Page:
Professional Development

These honorees are delivering effective faculty PD that mirrors and in some cases, takes place alongside the experiences their students are having with educational technology. From training school district personnel as technology coaches to encouraging teachers to take greater control of their PD and how they incorporate education technology in their classrooms, these schools are adapting to changing expectations and enabling faculty and students to thrive in an ever more connected world.

Auburn School District, Auburn, Washington

In 2014, the community in Auburn, Washington, voted for a $22 million technology levy, a vote that increased local property taxes so the Auburn School District could provide 1-to-1 learning in grades 2 through 12. 

Chromebooks, powered by Intel Celeron processors, were deployed to classrooms over the next two years, and by January 2018, all students and teachers will have their own. 

Burlington High School, Burlington, Kansas

Educators involved implementing Burlington High School’s 1-to-1 initiative in 2013 realized the need for edtech-based PD beyond simply training teachers how to turn on devices.  

“We saw this opportunity to move up to teaching the higher-order thinking skills,” says Doug Vander Linden, director of educational training for Burlington USD. “We wanted to take advantage of that by helping our teachers understand what project-based learning was and wasn’t, and how cooperative learning fits inside of that.”

Roosevelt Middle School, Roosevelt, New York

Roosevelt Middle School of Roosevelt Union Free School District in New York wanted to create science-based curricula spanning all core subjects. School administrators decided the best way to accomplish this was by developing science-focused PD for teachers.

Vancouver Public Schools, Vancouver, Washington

After adopting 1-to-1 learning that came about through a state technology levy passed in 2013, Vancouver Public Schools recognized that teachers and students needed extra training beyond traditional classroom time on how to use—and get the most out of—new education technology. 

Starting in 2016, the district encouraged teachers and students to participate in “Hour of Code”—a one-hour introduction to computer science led by Code.org, a nonprofit dedicated to expanding access to computer science.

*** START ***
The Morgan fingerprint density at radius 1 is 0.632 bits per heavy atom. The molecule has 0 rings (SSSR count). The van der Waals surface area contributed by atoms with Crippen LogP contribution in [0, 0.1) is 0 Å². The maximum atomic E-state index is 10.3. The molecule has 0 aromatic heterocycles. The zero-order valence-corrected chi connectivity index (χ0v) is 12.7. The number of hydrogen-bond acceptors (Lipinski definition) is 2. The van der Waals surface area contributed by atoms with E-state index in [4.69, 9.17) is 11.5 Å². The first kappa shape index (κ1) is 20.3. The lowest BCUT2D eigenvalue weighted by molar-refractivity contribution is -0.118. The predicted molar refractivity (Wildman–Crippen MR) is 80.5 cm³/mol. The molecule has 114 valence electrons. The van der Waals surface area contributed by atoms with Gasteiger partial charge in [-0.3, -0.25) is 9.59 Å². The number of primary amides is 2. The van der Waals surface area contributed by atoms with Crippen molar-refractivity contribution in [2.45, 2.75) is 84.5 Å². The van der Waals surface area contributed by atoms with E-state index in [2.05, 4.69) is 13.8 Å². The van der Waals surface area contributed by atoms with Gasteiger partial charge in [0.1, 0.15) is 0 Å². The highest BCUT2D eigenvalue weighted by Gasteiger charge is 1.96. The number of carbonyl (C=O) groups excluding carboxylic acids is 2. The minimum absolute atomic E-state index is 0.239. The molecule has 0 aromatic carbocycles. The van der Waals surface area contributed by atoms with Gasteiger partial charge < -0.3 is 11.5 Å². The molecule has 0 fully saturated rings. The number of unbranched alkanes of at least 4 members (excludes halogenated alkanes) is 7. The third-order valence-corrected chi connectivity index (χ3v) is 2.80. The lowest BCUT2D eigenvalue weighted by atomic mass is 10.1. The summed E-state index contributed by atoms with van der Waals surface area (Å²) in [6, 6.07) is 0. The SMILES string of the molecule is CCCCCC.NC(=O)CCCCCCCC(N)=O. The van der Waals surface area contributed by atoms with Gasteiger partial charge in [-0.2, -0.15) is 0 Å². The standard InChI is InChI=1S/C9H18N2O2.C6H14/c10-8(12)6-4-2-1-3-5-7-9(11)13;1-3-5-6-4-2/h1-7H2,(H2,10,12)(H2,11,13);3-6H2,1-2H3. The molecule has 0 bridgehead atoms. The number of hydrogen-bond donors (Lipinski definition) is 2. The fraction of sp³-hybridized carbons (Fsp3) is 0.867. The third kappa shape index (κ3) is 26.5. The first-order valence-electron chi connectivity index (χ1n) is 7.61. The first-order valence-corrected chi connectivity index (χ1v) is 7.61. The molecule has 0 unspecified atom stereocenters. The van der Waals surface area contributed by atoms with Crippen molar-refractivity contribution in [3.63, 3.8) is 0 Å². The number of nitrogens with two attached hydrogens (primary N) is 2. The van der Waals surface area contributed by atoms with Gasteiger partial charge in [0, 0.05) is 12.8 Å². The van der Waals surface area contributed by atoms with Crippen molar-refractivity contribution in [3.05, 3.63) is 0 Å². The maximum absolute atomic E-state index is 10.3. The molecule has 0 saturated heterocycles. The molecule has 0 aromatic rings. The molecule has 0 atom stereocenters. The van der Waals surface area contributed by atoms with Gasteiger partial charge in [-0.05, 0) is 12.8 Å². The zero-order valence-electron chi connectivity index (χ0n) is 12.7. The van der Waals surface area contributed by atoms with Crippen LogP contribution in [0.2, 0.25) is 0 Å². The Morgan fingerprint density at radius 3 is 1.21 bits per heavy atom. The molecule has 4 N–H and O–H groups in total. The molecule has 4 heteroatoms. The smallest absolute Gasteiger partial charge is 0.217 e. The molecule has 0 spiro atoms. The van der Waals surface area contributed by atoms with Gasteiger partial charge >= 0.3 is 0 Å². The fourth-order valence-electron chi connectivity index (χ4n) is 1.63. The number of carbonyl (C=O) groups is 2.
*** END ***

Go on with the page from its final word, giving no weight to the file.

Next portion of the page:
Gray Middle School, Tacoma, Washington

Gray Middle School in Tacoma, Washington, wants teachers to master classroom technology tools that enhance students’ understanding of communication, collaboration, creativity and critical thinking. To meet that challenge, the school launched the 21st Century Professional Learning Pathways program during the 2016-17 school year. 

“We put together a cycle of learning for teachers and staff that was project-based to develop capacity and also just to get them excited about learning in our building,” says principal Shaun Martin.

Souderton Area School District, Souderton, Pennsylvania

The vast and evolving power of educational technology—and its unpredictability in the classroom—inspired the Souderton Area School District to do more than simply offer PD. Its administrators created a whole new team of homegrown instructional coaches to provide real-time, year-round training that enhances the tech skills of the district’s teachers. 

“Building the coaches from within allows us to support and develop them in a way that’s aligned with our mission,” says Geri Wilkocz, supervisor of curriculum for the district that’s an hour north of Philadelphia.  

Mary Williams Elementary, Dumfries, Virginia

Teachers, just like students, become more engaged when they get to shape their own learning. 

With that truth in mind, Lynmara Colon, principal of Mary Williams Elementary School in Virginia’s Prince William County Public Schools, revamped her PD program to allow teachers to direct their own development. She was inspired by the EdCamp model, where teachers select topics to study before the PD begins. 

“We have different sessions running at the same time for teachers who are in different stages of their journey,” Colon says. 

Mayfield City Schools, Mayfield Heights, Ohio

When Mayfield City Schools embarked on an ambitious 1-to-1 blended learning initiative for grades 4 through 12 in 2016-17, administrators quickly understood that teachers required help learning to integrate the technology.

“Early on in the plan, we realized that in order for this to truly become embedded into the culture, we were going to need a robust, embedded support system, so we could make it about instruction, and not technology,” says Patrick Ward, director of curriculum at Mayfield City Schools.

Mahopac Central School District, Mahopac, New York

Like so many others around the country, the Mahopac Central School District in New York scheduled teacher conference days throughout the year. And, like so many others, these conferences were usually passive exercises, with teachers convening in the auditorium, surreptitiously grading papers while half-listening to a keynote speaker.

Videoconferencing for PD

When Orange County Public Schools in Florida launched a 1-to-1 program five years ago, leaders knew they had to ensure teachers used the 74,000 devices to their fullest potential.

Pages